"Atmospheric and sensual, with startling images throughout, Euphoria is an intellectually stimulating tour de force."—NPR.com

"This novel is as concentrated as orchid food, packing as much narrative power and intellectual energy into its 250 pages as novels triple its size."
—Marion Winik, Newsday

“Euphoria is at once romantic, exotic, informative, and entertaining.”— Reader’s Digest summer reading list)

"It's smart and steamy and like the best historical fiction, it made me want to read about Mead."—USA Today's Summer's Hottest Titles

"This year's winner Book I Read In One Sitting Because I happened to Read The First Page...a novel of ideas and also a novel of emotions: the titular one but also envy, hubris, despair, and above all desire—how liberating or scandalous it can be, how linked to intellect, how dictatorial."—Kathryn Schulz,New York, Best Books of the Year

“King reveals a startlingly vulnerable side to Mead, suggesting an elegant parallel between novelist and archeologist: In scrutinizing the lives of others, we discover ourselves.”—Vogue Top 10 Books of 2014

"Enthralling . . . From Conrad to Kingsolver, the misdeeds of Westerners have inspired their own literary subgenre, and in King’s insightful, romantic addition, the work of novelist and anthropologist find resonant parallel: In the beauty and cruelty of others, we discover our own.”—Vogue

“You need know not one thing about 1930s cultural anthropology, or about the late, controversial anthropologists Margaret Mead and Reo Fortune and Gregory Bateson (Mead’s second and third husbands) to delight in King’s novel. Her superb coup is to have imagined a story loosely founded on the intertwined lives of the three that instantly becomes its own, thrilling saga.”—San Francisco Chronicle, Top 10 Books of 2014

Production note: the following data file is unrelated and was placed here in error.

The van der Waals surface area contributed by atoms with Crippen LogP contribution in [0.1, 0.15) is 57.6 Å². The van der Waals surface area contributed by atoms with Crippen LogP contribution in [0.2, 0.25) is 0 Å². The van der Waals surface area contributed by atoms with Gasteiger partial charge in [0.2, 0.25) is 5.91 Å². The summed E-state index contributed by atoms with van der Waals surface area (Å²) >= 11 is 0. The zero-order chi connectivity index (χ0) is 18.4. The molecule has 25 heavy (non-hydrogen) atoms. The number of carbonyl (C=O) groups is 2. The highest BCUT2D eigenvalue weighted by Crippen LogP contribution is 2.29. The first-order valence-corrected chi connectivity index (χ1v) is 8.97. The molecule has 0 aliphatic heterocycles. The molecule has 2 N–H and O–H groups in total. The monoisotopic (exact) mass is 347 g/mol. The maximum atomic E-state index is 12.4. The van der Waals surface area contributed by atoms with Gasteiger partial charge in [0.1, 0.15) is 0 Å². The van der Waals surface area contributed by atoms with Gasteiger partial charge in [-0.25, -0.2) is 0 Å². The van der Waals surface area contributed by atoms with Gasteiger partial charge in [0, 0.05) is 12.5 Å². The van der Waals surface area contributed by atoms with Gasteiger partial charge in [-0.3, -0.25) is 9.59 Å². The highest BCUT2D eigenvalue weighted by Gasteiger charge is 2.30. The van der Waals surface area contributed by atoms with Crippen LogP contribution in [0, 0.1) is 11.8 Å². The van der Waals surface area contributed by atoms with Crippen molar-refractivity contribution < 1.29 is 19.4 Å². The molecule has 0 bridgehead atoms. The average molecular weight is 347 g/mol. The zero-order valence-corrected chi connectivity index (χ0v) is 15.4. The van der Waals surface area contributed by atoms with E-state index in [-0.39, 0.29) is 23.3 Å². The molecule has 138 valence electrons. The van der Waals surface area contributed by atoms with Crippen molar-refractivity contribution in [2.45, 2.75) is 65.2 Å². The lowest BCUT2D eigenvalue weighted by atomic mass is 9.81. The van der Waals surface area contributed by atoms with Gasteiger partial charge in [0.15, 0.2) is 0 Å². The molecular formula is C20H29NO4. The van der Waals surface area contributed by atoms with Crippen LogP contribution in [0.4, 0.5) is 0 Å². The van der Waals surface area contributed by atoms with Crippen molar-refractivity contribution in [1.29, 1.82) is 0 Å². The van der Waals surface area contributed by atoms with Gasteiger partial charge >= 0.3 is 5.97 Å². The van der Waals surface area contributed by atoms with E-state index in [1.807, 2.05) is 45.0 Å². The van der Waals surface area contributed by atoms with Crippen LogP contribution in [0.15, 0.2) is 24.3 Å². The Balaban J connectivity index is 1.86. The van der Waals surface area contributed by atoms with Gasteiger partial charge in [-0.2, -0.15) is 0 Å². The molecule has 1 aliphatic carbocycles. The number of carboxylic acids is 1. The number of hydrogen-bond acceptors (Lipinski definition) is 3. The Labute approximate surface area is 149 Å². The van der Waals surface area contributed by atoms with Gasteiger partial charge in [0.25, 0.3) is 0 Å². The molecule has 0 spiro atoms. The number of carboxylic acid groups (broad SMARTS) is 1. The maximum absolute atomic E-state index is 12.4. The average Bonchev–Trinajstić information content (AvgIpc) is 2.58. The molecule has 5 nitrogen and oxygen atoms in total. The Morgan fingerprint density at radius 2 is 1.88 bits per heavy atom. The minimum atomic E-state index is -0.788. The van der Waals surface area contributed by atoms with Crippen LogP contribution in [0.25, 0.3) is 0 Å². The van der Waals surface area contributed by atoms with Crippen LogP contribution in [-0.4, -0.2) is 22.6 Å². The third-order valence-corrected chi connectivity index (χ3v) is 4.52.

"King's superb coup is to have imagined a story loosely founded on the intertwined lives of the above three that instantly becomes its own, thrilling saga - while provoking a detective's curiosity about its sources....King builds an intense, seductive, sexual and intellectual tension among the three: This taut, fraught triangulation is the novel's driving force. There are so many exhilarating elements to savor in Euphoria. It moves fast. It's grit-in-your-teeth sensuous. The New Guinean bush and its peoples - their concerns, their ordeals - confront us with fierce, tangible exactness, with dignity and wit. So do the vagaries of anthropological theories, rivalries, politics. Observations are unfailingly acute, and the book is packed with them....It's a brave, glorious set piece. By the end of Euphoria, this reader sighed with wistful satisfaction, wishing the book would go on. Brava to Lily King."—Joan Frank,San Francisco Chronicle